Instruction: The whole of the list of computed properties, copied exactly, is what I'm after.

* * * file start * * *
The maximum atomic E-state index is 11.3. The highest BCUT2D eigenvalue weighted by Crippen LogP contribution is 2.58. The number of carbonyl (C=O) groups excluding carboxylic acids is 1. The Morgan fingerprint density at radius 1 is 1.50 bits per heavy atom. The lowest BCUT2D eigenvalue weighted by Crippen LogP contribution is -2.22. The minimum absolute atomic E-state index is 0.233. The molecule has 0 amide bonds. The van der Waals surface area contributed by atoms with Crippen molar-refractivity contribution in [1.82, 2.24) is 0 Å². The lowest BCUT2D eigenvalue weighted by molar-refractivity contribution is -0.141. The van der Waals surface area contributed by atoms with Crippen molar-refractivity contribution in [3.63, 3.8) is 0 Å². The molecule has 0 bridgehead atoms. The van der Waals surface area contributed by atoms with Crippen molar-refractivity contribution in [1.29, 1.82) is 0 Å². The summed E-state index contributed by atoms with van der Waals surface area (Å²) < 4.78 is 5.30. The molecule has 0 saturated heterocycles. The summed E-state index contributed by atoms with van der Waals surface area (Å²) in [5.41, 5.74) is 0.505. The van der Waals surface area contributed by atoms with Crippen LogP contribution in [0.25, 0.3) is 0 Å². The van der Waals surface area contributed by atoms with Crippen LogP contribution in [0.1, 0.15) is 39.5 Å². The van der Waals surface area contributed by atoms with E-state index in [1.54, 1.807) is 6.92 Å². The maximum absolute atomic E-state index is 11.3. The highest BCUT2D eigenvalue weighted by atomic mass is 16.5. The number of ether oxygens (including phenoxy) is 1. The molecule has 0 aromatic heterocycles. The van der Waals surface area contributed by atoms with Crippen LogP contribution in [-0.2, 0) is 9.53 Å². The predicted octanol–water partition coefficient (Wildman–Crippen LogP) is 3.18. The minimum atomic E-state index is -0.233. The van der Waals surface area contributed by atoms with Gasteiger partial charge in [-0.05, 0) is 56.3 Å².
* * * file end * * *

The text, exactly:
The maximum atomic E-state index is 11.3. The highest BCUT2D eigenvalue weighted by Crippen LogP contribution is 2.58. The number of carbonyl (C=O) groups excluding carboxylic acids is 1. The Morgan fingerprint density at radius 1 is 1.50 bits per heavy atom. The lowest BCUT2D eigenvalue weighted by Crippen LogP contribution is -2.22. The minimum absolute atomic E-state index is 0.233. The molecule has 0 amide bonds. The van der Waals surface area contributed by atoms with Crippen molar-refractivity contribution in [1.82, 2.24) is 0 Å². The lowest BCUT2D eigenvalue weighted by molar-refractivity contribution is -0.141. The van der Waals surface area contributed by atoms with Crippen molar-refractivity contribution in [3.63, 3.8) is 0 Å². The molecule has 0 bridgehead atoms. The van der Waals surface area contributed by atoms with Crippen molar-refractivity contribution in [1.29, 1.82) is 0 Å². The summed E-state index contributed by atoms with van der Waals surface area (Å²) < 4.78 is 5.30. The molecule has 0 saturated heterocycles. The summed E-state index contributed by atoms with van der Waals surface area (Å²) in [5.41, 5.74) is 0.505. The van der Waals surface area contributed by atoms with Crippen LogP contribution in [0.25, 0.3) is 0 Å². The van der Waals surface area contributed by atoms with Crippen LogP contribution in [0.1, 0.15) is 39.5 Å². The van der Waals surface area contributed by atoms with E-state index in [1.54, 1.807) is 6.92 Å². The maximum absolute atomic E-state index is 11.3. The highest BCUT2D eigenvalue weighted by atomic mass is 16.5. The number of ether oxygens (including phenoxy) is 1. The molecule has 0 aromatic heterocycles. The van der Waals surface area contributed by atoms with Crippen LogP contribution in [-0.2, 0) is 9.53 Å². The predicted octanol–water partition coefficient (Wildman–Crippen LogP) is 3.18. The minimum atomic E-state index is -0.233. The van der Waals surface area contributed by atoms with Gasteiger partial charge in [-0.05, 0) is 56.3 Å².